“I think the Bangor Savings project is a great jump start on what the city has been working toward — that connection between the 'Entertainment Corridor' and downtown, so they don't feel like two totally different things,” says Tanya Emery, Bangor's economic development director. “The Entertainment Corridor concept is anchored by the Cross Insurance Center, Hollywood Casino and Raceway, and now Waterfront Concerts has a long-term deal which provides another anchor point. The spaces proximate to these are changing over in time, and the bank project puts many more employees in the vicinity on a daily basis. So it's not just about big show nights — it's about a daytime scene, an evening scene, a weekend scene — all in one.”

Home for business college on the horizon

Rendering / Courtesy Husson University
Husson University is raising $16 million for a building to house the College of Business.

Husson University continues to work toward its goal of raising $16 million for a college of business building. The Bangor school hopes to break ground on the project sometime in the next two years.

The Alfond Foundation jump-started the campaign last year with a $4 million grant — the largest in the college's 120-year history.

Husson's College of Business building would have 32,000 square feet of “experiential” classrooms and offices, supported by an advanced technology infrastructure. The building will feature interactive learning spaces designed to foster interdisciplinary learning. It will fuse business education with science, technology, engineering, art and math opportunities. The STEAM-oriented learning spaces “will become the incubators of future jobs in our state,” the college said.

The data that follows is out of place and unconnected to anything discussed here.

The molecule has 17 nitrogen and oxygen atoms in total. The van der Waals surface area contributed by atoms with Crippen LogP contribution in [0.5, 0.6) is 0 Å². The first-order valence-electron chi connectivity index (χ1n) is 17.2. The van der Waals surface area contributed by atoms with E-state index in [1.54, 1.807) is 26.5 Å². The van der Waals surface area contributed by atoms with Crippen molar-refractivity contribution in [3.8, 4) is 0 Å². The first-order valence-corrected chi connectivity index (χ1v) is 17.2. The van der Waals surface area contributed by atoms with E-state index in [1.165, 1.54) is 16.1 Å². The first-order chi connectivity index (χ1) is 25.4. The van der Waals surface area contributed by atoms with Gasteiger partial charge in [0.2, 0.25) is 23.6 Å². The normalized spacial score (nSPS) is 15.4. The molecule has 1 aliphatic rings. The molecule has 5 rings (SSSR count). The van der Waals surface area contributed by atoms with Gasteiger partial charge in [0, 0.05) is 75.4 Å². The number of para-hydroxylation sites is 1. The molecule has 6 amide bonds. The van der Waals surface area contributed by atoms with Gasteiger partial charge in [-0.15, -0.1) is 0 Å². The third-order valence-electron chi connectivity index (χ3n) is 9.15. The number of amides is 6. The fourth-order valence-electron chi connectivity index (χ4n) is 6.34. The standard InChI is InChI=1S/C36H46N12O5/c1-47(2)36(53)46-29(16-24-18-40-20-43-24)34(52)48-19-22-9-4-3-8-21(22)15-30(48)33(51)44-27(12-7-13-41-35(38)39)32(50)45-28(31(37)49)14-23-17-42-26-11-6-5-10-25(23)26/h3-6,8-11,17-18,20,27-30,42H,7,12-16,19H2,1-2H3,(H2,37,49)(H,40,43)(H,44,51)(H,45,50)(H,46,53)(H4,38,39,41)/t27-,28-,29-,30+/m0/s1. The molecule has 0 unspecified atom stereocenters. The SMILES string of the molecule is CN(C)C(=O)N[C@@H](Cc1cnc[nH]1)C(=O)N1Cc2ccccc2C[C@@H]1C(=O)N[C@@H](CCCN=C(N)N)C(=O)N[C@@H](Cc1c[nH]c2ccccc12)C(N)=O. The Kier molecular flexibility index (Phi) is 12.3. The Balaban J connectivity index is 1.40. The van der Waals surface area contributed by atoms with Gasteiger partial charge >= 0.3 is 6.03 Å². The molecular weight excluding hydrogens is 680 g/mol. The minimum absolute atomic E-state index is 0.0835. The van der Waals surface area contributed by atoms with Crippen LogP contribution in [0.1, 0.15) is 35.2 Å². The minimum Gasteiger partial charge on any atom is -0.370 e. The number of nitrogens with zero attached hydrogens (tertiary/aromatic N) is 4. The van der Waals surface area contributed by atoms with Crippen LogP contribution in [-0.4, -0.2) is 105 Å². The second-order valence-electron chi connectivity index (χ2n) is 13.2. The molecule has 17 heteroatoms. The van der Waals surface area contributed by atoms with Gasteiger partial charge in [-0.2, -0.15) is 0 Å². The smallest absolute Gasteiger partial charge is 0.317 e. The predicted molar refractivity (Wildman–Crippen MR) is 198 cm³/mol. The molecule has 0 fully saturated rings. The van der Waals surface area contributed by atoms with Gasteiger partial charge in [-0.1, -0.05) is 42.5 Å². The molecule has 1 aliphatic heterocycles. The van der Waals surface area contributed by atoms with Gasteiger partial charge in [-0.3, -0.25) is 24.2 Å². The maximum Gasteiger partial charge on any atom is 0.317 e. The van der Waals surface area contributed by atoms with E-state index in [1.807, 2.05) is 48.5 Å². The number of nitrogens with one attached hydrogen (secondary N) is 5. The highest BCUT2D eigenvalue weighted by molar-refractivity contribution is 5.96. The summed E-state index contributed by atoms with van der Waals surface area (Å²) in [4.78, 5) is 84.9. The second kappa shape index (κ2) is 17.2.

“Husson University is committed to meeting the needs of the Maine economy through its entrepreneurial and interdisciplinary educational initiatives,” Greg Powell, chairman of the Alfond Foundation, said when the grant was made. “This is an institution with strong, committed leadership and a strategic vision for the future, and we are delighted to support its efforts.”

J.B. Brown's investment signals confidence in market

Photo / Peter van Allen
80 Exchange St., which is under new ownership.

J.B. Brown & Sons' purchase of 80 Exchange St., in Bangor, signals the Portland commercial real estate and asset management firm's confidence in the city as a growing market.

The sale involved one of the most visible office structures in Bangor. The 88,478-square-foot, six-story Class A office building, on 1.2 acres, was built in 1973 and renovated in 2007, according to the broker, to CBRE|The Boulos Co.

The purchase price was $3.5 million, according to the City of Bangor Assessing Department. The asking price had been $5 million and the property took more than a year to sell.